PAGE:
|US5943405||Oct 18, 1996||Aug 24, 1999||Fujitsu Limited||Credit calling service system|
|US5946654||Feb 21, 1997||Aug 31, 1999||Dragon Systems, Inc.||Speaker identification using unsupervised speech models|
|US5960416 *||Dec 9, 1997||Sep 28, 1999||Block; Robert S.||Real time subscriber billing at a subscriber location in an unstructured communication network|
|US5978450||Mar 28, 1997||Nov 2, 1999||Bell Atlantic Network Services, Inc.||Personal dial tone|
|US6038305||Aug 1, 1997||Mar 14, 2000||Bell Atlantic Network Services, Inc.||Personal dial tone service with personalized caller ID|
|US6047051||Jun 24, 1997||Apr 4, 2000||Nokia Telecommunications Oy||Implementation of charging in a telecommunications system|
|US6058364||Nov 20, 1997||May 2, 2000||At&T Corp.||Speech recognition of customer identifiers using adjusted probabilities based on customer attribute parameters|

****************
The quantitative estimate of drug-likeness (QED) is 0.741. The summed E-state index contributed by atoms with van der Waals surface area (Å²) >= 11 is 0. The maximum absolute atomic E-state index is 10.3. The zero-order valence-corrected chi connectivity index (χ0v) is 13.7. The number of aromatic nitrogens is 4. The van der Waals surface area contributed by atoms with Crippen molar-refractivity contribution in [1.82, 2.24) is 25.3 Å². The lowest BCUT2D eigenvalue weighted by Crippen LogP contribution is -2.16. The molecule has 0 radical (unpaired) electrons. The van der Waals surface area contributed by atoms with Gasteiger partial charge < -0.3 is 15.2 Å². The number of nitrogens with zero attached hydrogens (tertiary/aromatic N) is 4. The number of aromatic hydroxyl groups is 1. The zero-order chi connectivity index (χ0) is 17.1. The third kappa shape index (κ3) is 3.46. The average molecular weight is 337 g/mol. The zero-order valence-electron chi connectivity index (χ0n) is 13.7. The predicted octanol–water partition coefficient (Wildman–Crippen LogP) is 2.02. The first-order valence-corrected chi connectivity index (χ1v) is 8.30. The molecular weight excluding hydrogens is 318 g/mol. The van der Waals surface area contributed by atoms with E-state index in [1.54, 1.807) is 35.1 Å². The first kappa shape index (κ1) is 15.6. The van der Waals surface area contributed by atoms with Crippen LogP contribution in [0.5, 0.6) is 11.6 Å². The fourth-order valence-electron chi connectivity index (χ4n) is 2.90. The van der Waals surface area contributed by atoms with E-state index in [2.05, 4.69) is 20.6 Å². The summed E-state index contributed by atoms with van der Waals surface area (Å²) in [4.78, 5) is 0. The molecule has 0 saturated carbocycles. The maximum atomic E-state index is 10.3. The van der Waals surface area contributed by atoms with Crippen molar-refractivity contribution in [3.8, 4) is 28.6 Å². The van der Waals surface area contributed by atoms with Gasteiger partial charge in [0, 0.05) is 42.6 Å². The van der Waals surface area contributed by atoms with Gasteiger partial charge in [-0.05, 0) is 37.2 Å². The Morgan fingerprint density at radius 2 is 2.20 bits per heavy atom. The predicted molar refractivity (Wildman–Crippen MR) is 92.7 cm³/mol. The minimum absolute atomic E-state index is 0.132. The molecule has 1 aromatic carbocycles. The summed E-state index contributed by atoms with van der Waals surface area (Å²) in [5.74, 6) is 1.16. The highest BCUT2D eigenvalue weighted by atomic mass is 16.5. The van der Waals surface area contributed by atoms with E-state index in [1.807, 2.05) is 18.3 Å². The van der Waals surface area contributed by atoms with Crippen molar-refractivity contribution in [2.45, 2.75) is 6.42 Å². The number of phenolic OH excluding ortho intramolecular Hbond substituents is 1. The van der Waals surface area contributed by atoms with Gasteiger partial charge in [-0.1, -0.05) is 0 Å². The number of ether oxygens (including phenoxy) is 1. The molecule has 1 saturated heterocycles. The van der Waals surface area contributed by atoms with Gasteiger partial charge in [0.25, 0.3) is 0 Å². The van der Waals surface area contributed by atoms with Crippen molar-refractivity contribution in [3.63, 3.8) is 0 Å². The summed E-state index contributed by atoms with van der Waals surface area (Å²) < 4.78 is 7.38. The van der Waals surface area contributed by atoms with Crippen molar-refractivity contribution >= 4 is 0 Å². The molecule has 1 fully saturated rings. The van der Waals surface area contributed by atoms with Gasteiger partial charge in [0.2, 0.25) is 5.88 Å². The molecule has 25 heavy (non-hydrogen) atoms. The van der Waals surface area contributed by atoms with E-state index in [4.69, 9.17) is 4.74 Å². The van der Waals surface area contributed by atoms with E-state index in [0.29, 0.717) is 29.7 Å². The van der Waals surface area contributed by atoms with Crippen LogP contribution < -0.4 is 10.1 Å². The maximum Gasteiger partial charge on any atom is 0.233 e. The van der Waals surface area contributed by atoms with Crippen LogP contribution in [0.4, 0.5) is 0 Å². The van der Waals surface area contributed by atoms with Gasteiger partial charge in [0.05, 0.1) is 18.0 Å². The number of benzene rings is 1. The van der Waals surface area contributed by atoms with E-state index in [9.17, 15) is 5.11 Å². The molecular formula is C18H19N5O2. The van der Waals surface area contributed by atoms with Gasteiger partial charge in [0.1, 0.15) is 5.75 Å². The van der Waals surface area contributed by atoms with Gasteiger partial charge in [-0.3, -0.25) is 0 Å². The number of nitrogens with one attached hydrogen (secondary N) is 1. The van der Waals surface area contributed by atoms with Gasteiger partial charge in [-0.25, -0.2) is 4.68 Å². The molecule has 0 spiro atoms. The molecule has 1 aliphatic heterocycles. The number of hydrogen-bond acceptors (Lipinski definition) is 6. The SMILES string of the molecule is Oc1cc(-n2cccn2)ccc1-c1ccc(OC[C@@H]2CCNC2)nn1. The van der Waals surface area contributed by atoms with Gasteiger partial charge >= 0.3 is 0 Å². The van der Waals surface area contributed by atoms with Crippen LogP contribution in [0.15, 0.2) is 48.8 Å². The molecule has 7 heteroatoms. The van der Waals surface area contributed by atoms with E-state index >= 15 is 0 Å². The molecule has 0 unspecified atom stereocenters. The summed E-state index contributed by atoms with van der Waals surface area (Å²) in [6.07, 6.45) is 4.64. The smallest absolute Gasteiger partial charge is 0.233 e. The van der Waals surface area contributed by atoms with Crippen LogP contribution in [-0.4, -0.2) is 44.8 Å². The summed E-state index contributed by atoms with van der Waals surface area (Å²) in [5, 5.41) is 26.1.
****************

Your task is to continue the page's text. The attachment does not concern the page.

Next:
|US6101242||Dec 23, 1997||Aug 8, 2000||Bell Atlantic Network Services, Inc.||Monitoring for key words with SIV to validate home incarceration|
|US6122357 *||Apr 8, 1998||Sep 19, 2000||Bell Atlantic Network Services, Inc.||Providing enhanced services through double SIV and personal dial tone|
|US6178230||Nov 13, 1997||Jan 23, 2001||Advanced Micro Devices, Inc.||System and method for identifying a callee of an incoming telephone call|
|US6195419||Dec 24, 1997||Feb 27, 2001||At&T Corp.||Subaccount direct billing method and apparatus|
|US6226364 *||Dec 8, 1997||May 1, 2001||Bellsouth Intellectual Property Management Corporation||Method and system for providing prepaid and credit-limited telephone services|
|US6282274||Jul 9, 1999||Aug 28, 2001||Telcordia Technologies, Inc.||Selectable billing options for a single communications account|